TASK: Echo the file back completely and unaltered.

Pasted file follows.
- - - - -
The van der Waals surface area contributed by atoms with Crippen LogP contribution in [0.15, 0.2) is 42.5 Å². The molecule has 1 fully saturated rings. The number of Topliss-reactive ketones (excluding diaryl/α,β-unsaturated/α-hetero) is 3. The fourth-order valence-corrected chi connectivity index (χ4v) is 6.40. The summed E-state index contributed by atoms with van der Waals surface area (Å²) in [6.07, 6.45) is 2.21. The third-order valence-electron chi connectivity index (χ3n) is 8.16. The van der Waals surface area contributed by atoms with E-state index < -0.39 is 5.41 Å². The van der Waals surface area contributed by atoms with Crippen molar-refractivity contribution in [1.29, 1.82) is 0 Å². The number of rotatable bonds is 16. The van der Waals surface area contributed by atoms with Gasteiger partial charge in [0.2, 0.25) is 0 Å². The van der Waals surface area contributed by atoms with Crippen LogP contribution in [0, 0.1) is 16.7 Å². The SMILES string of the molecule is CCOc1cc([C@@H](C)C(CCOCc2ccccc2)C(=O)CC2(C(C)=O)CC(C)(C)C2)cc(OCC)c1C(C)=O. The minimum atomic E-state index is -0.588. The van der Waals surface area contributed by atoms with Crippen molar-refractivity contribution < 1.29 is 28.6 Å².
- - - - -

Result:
The van der Waals surface area contributed by atoms with Crippen LogP contribution in [0.15, 0.2) is 42.5 Å². The molecule has 1 fully saturated rings. The number of Topliss-reactive ketones (excluding diaryl/α,β-unsaturated/α-hetero) is 3. The fourth-order valence-corrected chi connectivity index (χ4v) is 6.40. The summed E-state index contributed by atoms with van der Waals surface area (Å²) in [6.07, 6.45) is 2.21. The third-order valence-electron chi connectivity index (χ3n) is 8.16. The van der Waals surface area contributed by atoms with E-state index < -0.39 is 5.41 Å². The van der Waals surface area contributed by atoms with Crippen molar-refractivity contribution in [1.29, 1.82) is 0 Å². The number of rotatable bonds is 16. The van der Waals surface area contributed by atoms with Gasteiger partial charge in [0.2, 0.25) is 0 Å². The van der Waals surface area contributed by atoms with Crippen LogP contribution in [0, 0.1) is 16.7 Å². The SMILES string of the molecule is CCOc1cc([C@@H](C)C(CCOCc2ccccc2)C(=O)CC2(C(C)=O)CC(C)(C)C2)cc(OCC)c1C(C)=O. The minimum atomic E-state index is -0.588. The van der Waals surface area contributed by atoms with Crippen molar-refractivity contribution < 1.29 is 28.6 Å².